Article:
Fields was damaged goods. He had suffered a detached retina in his right eye in a minor auto accident and there was no cure for it. Corbett III (Rafaele Giordano) was a southpaw which was all wrong for a boxer with blurred vision in his right eye. Jackie fought back valiantly after losing the first five rounds, but lost the decision. The referee’s card (6-3-1 for Corbett III) appeared a tad generous to the loser.

Fields retired after one more fight. A closer look at his final record (72-9-2, 31 KOs) shows that he had 19 fights with 10 men who held a world title at some point in their career, including six future Hall of Famers (Jimmy McLarnin, Louis “Kid” Kaplan, Sammy Mandell, “Gorilla” Jones, Lou Brouillard, and Young Corbett III), and was 12-6-1 in these encounters. He was stopped only once, that by the great McLarnin in Jackie’s seventh pro fight.

Jackie Fields Post-Boxing

Fields wasn’t in good shape financially when he left the sport. His various investments were shambled by the stock market crash of 1929. For a time, he lived in Pennsylvania, first in Pittsburgh and then in Philadelphia where he was a distributor for the Wurlitzer juke box company and a sales executive with a distillery.

In 1957, he purchased an interest in a gambling establishment, the Tropicana Hotel in Las Vegas. (Note: In Nevada, prior to 1967, public corporations were prohibited from owning or operating a property that housed a casino. Anyone purchasing one or more shares, called points, had to submit to a background check which did little to stanch the influence of the mob.)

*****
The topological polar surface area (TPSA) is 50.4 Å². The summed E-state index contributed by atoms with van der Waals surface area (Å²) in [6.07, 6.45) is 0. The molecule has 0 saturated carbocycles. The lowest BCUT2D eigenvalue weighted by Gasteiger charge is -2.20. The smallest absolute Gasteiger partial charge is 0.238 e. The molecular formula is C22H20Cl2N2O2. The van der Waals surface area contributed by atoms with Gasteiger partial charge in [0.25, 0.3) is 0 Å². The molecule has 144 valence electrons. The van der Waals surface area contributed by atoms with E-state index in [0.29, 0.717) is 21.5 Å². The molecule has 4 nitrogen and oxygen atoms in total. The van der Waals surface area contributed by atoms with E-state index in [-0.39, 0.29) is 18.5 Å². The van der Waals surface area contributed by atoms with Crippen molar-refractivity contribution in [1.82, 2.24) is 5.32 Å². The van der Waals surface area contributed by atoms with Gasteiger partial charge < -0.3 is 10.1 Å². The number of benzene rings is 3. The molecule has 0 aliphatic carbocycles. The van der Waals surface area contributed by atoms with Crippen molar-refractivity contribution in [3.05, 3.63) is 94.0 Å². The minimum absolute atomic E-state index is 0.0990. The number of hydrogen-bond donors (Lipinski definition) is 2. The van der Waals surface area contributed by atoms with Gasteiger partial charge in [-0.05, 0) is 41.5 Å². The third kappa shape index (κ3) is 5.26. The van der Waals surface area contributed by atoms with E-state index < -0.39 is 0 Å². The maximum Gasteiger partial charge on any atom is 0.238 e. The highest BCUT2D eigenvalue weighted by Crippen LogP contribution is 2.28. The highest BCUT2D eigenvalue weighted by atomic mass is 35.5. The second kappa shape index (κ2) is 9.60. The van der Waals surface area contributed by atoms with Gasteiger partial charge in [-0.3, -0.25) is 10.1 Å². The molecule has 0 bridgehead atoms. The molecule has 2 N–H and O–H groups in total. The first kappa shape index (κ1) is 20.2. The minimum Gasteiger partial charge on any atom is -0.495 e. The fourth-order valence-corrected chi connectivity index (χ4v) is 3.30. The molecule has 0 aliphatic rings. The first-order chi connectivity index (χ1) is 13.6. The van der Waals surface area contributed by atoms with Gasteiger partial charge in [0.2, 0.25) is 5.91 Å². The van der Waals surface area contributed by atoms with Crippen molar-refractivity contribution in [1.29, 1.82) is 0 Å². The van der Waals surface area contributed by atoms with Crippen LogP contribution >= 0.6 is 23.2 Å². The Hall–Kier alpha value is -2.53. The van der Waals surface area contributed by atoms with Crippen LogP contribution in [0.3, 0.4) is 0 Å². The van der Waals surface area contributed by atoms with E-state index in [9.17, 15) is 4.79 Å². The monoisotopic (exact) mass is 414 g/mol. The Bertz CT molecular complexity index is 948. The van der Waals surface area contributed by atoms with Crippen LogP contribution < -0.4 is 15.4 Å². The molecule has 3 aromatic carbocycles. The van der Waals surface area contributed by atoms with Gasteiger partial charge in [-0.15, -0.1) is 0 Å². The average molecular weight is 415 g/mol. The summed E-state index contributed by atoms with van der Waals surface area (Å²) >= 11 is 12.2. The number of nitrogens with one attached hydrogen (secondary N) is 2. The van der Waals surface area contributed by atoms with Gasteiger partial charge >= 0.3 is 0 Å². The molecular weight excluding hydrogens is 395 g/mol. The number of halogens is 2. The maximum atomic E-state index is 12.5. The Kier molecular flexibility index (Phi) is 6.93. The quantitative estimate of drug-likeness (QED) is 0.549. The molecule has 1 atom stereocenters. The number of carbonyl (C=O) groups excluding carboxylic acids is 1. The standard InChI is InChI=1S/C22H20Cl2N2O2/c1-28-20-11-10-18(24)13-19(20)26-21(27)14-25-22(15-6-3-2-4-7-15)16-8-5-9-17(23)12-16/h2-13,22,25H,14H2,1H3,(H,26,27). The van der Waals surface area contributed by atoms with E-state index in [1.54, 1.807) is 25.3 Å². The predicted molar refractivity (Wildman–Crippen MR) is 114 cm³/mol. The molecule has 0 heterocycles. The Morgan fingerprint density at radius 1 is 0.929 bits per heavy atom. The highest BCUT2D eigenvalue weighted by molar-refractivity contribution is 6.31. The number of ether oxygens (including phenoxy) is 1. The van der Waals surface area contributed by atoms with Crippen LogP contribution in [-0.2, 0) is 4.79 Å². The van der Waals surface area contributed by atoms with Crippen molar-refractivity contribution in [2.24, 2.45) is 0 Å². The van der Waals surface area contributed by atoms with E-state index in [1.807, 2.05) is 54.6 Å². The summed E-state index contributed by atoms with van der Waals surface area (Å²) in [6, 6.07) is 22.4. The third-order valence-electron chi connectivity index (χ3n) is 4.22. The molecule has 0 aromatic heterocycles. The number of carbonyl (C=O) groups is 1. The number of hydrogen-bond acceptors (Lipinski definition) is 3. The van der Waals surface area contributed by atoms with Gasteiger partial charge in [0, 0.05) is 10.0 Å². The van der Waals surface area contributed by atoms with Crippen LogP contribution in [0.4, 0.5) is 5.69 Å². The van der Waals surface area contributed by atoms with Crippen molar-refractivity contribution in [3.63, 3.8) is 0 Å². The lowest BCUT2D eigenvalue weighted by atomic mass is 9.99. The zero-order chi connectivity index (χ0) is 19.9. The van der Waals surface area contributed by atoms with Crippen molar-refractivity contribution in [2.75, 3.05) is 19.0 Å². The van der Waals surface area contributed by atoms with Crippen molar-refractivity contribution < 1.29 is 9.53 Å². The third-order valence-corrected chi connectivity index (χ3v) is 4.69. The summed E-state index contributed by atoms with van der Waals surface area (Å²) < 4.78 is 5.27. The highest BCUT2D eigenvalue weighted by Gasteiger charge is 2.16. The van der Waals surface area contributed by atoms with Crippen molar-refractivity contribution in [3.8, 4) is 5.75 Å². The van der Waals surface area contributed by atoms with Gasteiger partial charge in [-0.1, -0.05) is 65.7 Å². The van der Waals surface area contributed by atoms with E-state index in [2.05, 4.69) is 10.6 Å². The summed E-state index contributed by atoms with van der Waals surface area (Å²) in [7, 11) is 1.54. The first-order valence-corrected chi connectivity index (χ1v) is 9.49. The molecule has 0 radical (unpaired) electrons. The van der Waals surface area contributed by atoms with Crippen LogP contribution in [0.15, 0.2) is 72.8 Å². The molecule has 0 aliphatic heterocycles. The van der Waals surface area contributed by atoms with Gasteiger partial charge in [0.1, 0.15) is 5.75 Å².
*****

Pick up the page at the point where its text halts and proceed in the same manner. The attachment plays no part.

Fields eventually sold his shares, but remained with the Tropicana in a public relations capacity. During the 1970s, he served on the Nevada State Athletic Commission. He passed away in 1987 at age 79 at a nursing home in Las Vegas after being hospitalized for a heart ailment. In 2004, he was inducted posthumously into the International Boxing Hall of Fame.

For all that he accomplished as a pro, Fields always insisted that his proudest moment came in Paris. “As I stood there, with the band playing the Star Spangled Banner, I cried like a baby, I was that thrilled.”

PHOTO: 2024 U.S. Olympian Roscoe Hill